Carrie Anne Lucas (970) 518-7036
Disability Activists from Not Dead Yet and other Colorado organizations to Testify in Opposition to Colorado Assisted Suicide Bill
|For Immediate Release:|
|A cross section of Coloradans will be testifying before state legislative committees (February 3 Senate State, Veterans and Military Affairs and February 4 House Judiciary) in opposition to SB 16-25 and HB 16-1054 which would legalize physician assisted suicide in the state. The group called Not Dead Yet opposes assisted suicide as a deadly form of discrimination against old, ill and disabled people. Citizen opponents to the bills represent the medical, disability, legal, hospice and patient communities.
“Cases of elder abuse, and the abuse of people with disabilities, are on the rise. This legislation makes it legal for an impatient heir or abusive caregiver to steer someone towards suicide,” said Carrie Ann Lucas, a Colorado attorney and Not Dead Yet board member. ” The heir or caregiver can legally witness the request, pick up the lethal dose from the pharmacy and even give the drug to the individual. No witnesses are required at the death, so who would know if someone is coerced or even drugged without their consent?” The limited so-called protections in the bill are nullified by the blanket immunity granted to all participants.
“In today’s financially driven health care system, patients’ needs are routinely squeezed out for sake of the bottom line. The assisted suicide bill will hand the government and large insurance companies a cheap and quick alternative to compassionate end of life care,” said Dr. Bill Bolthouse, a physician at the Denver Inner City Health Center. “What pressure will come to bear on patients who quickly realize that death by suicide is almost free? Will families and doctors direct patients toward the best choice, or the cheapest one? Caring physicians and those who want to uphold the rights of the poor, elderly and disabled should oppose this bill as they are the most vulnerable to the abuses that will come and that have already been seen in Oregon and Europe where this is practiced.”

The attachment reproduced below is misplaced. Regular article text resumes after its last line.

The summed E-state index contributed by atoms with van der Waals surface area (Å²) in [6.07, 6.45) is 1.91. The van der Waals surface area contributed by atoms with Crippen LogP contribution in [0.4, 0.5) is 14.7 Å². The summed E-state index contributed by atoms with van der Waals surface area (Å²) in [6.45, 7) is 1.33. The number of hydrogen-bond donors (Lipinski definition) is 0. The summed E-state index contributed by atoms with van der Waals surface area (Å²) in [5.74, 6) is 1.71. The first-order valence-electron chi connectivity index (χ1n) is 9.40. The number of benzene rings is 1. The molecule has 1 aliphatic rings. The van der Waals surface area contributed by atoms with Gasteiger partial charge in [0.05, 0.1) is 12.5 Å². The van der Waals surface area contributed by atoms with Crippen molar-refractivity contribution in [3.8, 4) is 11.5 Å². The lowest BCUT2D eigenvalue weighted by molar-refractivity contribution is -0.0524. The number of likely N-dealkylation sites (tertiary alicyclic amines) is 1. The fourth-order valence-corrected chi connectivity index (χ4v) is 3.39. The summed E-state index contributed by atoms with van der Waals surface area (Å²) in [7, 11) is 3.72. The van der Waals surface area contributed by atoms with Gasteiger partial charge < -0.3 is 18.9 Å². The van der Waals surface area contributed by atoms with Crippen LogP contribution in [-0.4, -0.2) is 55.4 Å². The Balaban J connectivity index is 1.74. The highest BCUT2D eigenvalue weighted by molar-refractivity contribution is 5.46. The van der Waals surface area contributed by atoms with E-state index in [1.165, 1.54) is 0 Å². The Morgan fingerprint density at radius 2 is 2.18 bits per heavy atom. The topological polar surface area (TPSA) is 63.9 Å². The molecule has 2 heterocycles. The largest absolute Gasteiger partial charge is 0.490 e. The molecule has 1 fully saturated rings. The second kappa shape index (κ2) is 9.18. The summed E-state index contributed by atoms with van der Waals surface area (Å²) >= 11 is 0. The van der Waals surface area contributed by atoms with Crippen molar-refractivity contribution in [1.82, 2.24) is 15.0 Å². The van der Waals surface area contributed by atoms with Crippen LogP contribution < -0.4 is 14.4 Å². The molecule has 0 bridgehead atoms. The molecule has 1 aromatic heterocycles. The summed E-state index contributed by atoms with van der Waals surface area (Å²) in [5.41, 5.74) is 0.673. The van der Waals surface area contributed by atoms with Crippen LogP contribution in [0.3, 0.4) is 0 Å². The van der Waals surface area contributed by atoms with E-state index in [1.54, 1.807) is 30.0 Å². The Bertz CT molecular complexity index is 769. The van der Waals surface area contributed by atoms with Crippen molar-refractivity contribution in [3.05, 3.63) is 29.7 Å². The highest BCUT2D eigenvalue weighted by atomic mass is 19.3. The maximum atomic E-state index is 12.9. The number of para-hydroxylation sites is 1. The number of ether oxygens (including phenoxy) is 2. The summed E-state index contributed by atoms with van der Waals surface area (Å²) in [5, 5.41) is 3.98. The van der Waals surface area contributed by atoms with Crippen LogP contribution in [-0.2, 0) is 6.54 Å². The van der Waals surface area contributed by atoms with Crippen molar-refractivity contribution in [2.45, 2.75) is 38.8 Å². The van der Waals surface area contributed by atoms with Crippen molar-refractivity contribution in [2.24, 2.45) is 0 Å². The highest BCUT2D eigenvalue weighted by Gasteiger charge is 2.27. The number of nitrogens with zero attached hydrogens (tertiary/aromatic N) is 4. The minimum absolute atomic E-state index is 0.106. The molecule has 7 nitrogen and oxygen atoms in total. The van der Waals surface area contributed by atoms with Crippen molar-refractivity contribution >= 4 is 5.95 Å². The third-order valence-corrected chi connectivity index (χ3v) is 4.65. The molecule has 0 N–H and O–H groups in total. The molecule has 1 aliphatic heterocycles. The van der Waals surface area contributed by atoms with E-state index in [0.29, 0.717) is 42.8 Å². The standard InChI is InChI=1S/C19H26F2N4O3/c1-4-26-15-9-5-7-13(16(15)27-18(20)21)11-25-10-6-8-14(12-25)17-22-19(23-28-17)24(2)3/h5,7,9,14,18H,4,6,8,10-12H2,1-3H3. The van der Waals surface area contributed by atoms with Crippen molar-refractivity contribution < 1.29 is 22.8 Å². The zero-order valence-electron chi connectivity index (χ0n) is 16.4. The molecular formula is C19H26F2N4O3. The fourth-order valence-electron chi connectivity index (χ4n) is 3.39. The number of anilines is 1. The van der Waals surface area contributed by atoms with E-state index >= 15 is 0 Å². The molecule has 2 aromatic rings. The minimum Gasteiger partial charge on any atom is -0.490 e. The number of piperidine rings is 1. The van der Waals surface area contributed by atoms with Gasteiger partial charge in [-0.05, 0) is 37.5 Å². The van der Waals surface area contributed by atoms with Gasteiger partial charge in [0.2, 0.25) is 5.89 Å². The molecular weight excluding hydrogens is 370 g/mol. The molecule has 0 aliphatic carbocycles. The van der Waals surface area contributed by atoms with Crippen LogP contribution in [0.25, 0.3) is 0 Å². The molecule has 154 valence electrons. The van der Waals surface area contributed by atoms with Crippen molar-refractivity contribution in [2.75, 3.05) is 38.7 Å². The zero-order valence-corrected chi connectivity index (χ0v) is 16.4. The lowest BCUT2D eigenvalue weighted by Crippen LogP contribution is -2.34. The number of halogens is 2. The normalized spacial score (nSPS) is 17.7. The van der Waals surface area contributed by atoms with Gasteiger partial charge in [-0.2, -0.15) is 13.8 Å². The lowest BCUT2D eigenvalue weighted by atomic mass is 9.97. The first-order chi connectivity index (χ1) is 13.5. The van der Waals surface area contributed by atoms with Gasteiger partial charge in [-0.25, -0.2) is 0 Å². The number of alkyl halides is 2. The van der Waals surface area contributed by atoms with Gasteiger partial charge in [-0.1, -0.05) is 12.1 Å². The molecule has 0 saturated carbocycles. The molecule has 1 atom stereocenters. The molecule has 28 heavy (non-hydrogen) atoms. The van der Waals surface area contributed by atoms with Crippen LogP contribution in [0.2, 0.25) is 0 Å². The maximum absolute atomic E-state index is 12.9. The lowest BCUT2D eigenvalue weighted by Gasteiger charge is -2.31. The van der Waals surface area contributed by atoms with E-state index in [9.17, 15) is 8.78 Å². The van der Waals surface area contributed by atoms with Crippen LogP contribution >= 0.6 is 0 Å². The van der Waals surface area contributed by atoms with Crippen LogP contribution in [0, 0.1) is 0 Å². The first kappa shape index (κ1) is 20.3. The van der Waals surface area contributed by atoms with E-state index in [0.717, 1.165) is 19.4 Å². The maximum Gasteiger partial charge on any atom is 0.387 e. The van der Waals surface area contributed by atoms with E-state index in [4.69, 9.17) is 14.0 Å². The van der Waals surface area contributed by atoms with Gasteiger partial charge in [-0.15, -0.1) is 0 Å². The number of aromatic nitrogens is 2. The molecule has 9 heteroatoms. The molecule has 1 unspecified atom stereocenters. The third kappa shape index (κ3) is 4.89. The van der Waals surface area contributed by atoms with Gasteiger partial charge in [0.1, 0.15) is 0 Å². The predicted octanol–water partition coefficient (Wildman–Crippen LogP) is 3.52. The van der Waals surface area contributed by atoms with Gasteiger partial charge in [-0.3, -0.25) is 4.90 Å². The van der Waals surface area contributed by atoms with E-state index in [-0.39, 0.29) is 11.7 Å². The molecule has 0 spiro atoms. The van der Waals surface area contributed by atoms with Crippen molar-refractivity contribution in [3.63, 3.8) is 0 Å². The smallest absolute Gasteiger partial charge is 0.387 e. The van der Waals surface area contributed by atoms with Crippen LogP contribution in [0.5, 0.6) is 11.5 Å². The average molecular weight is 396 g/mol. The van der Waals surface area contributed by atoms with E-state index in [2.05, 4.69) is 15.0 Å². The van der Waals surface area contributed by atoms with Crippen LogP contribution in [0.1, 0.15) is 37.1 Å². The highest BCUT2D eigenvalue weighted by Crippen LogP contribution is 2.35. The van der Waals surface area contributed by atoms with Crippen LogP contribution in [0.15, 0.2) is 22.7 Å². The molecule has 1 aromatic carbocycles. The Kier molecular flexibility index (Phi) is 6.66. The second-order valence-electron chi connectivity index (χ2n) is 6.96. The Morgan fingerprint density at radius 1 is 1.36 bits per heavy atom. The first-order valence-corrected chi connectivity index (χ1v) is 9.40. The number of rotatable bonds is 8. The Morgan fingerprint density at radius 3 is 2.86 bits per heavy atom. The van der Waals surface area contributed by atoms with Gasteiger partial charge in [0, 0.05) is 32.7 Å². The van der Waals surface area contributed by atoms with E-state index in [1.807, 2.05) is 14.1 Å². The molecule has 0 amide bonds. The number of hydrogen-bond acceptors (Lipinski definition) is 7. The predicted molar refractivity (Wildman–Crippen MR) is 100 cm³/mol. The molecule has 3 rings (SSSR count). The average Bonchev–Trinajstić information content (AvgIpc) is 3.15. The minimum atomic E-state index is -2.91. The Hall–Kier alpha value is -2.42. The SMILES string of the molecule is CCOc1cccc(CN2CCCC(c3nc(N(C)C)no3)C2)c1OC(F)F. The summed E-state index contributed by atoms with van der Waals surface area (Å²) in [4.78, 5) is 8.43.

Lora Thomas, former Douglas County Coroner said, “Advocates for assisted suicide claim there are no abuses in Oregon, where it is legal. However, Oregon only allows a skeleton of information to be collected, so we really don’t know what is happening there. What we do know is that Oregon insurance plans have refused to pay for patient treatment and instead offered to pay for suicide. Will Colorado lawmakers protect our vulnerable citizens or put them at risk by passing this bill?” Unlike Oregon, the Colorado bill allows for no data collection.
Colorado’s suicide rate is among the highest in the nation. This bill will promote suicide to one class of disabled citizens, rather than provide suicide prevention. That is discrimination.”
Lucas pointed out, “Everyone has the right to refuse or stop further medical treatment. People also have the right to receive palliative sedation to alleviate pain. Assisted suicide is simply not necessary.”